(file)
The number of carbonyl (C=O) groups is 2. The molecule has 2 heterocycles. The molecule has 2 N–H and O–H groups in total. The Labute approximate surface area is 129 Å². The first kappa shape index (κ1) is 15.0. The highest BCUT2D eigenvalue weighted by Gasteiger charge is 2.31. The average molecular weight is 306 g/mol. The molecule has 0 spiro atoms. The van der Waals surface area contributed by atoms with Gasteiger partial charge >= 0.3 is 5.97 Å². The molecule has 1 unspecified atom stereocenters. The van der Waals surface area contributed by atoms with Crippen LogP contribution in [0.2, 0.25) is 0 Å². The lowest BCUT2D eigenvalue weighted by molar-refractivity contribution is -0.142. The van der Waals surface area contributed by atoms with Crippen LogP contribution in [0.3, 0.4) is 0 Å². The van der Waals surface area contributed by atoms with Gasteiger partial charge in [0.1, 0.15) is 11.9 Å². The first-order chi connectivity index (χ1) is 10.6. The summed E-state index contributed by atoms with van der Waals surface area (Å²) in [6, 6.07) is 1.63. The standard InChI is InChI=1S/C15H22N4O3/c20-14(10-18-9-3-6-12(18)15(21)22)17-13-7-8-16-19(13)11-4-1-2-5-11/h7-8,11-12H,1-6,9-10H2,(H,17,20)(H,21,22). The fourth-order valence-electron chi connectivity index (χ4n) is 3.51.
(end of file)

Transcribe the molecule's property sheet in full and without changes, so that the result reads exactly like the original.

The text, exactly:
The number of carbonyl (C=O) groups is 2. The molecule has 2 heterocycles. The molecule has 2 N–H and O–H groups in total. The Labute approximate surface area is 129 Å². The first kappa shape index (κ1) is 15.0. The highest BCUT2D eigenvalue weighted by Gasteiger charge is 2.31. The average molecular weight is 306 g/mol. The molecule has 0 spiro atoms. The van der Waals surface area contributed by atoms with Gasteiger partial charge >= 0.3 is 5.97 Å². The molecule has 1 unspecified atom stereocenters. The van der Waals surface area contributed by atoms with Crippen LogP contribution in [0.2, 0.25) is 0 Å². The lowest BCUT2D eigenvalue weighted by molar-refractivity contribution is -0.142. The van der Waals surface area contributed by atoms with Crippen LogP contribution in [0.3, 0.4) is 0 Å². The van der Waals surface area contributed by atoms with Gasteiger partial charge in [0.1, 0.15) is 11.9 Å². The first-order chi connectivity index (χ1) is 10.6. The summed E-state index contributed by atoms with van der Waals surface area (Å²) in [6, 6.07) is 1.63. The standard InChI is InChI=1S/C15H22N4O3/c20-14(10-18-9-3-6-12(18)15(21)22)17-13-7-8-16-19(13)11-4-1-2-5-11/h7-8,11-12H,1-6,9-10H2,(H,17,20)(H,21,22). The fourth-order valence-electron chi connectivity index (χ4n) is 3.51.